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First-hand report: Natalie Kuldell

Natalie Kuldell
Natalie Kuldell
Institution: Massachusetts Institute of Technology
Instructor: Natalie Kuldell

A teachable moment
I have incorporated content and images from Understanding Science 101 directly into my lectures. I found the site very useful for relating aspects of scientific conduct — for example, what responsibilities scientists have to the community as they analyze their data. It's worth noting that I teach some unusual classes at MIT that are as much about professional competencies as they are about content. One particular story stands out: I had a student notice that the standards (a.k.a. "ladders") she ran on an agarose gel didn't appear exactly the same at one end of her gel versus the other. Her email to me was:

The standard next to (my sample) seems to have run differently, giving different sizes that we would not expect … if it's just a difference of how the DNA ran b/c some of the lanes were loaded before others, could I just cut out the standards in the 14th lane in my report?

She was basically asking if she could trim the complicating data off the picture of her data. So I reminded her of the image I showed on the first day of class from the Understanding Science site, the cartoon where a scientist is sitting at the bench casually tossing one Petri dish in the trash, and reminded her how that's not allowed. So I suggested she email the teaching assistant to find out if there was anything odd about the materials that were photographed. Here's the teaching assistant's reply:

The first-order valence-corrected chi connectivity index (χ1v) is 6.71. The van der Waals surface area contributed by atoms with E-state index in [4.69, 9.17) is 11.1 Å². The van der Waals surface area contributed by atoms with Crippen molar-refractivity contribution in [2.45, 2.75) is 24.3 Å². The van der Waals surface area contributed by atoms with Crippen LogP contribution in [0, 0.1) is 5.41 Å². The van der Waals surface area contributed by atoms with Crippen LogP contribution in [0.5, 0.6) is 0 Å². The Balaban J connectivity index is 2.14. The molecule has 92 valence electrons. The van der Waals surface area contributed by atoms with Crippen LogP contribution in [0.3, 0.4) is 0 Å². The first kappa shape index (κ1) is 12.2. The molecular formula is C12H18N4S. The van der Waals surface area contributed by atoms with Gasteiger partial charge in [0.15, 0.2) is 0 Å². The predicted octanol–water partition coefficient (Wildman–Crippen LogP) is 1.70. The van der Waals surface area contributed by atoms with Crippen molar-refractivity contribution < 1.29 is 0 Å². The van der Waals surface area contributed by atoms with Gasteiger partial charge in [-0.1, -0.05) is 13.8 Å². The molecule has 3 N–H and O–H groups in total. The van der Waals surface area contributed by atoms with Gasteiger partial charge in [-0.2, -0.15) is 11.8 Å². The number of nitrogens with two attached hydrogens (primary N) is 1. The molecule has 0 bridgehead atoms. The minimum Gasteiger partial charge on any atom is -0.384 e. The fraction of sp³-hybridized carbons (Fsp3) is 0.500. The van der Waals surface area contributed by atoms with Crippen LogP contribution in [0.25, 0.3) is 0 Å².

Good for you to notice that the ladders didn't match. I didn't realize that you had ladder in the middle of your gel. I added ladder to lane 14 about 2 minutes after starting the run. I wanted to make sure that you had something to compare bands to. Two minutes doesn't seem like a lot, but it is enough to change the run distance of that lane of DNA. I hope this helps!

This turned a common issue I face (i.e., data not quite as expected) into a nice teaching moment.

Why include the process of science in your curriculum?
Most instructors I know feel like a semester just doesn't have enough time to cover even the most critical content in our disciplines, much less the juicy stories and analysis inside a lot of the findings. But I think most folks also appreciate that what we cover is, for the most part, forgotten by our students at a depressingly high speed and that many of the basic facts are reliably findable on the internet. For those leery of incorporating the nature and process of science into an already full curriculum, I'd suggest an experiment. For one or two of your favorite content lectures, try leaving out a few complementary facts in favor of adding a few process of science moments — maybe dealing with publishing the work, the inspiration for the work, or dead-end paths that didn't (or did!) end up clarifying the subject. At the end of the term, query the students about those embellishments just as you would query them about the factoids, and see if there was value for the time spent exploring. In my own experience, there is.

Using first-hand reports
First-hand report: Susan Flowers

Teacher's lounges

K-16 Resources

Guide to Understanding Science 101

Conceptual framework

Teaching tools

Resource database

Image library

How Understanding Science is being used

Correcting misconceptions

Educational research

Alignment with science standards

How Science Works on iTunes

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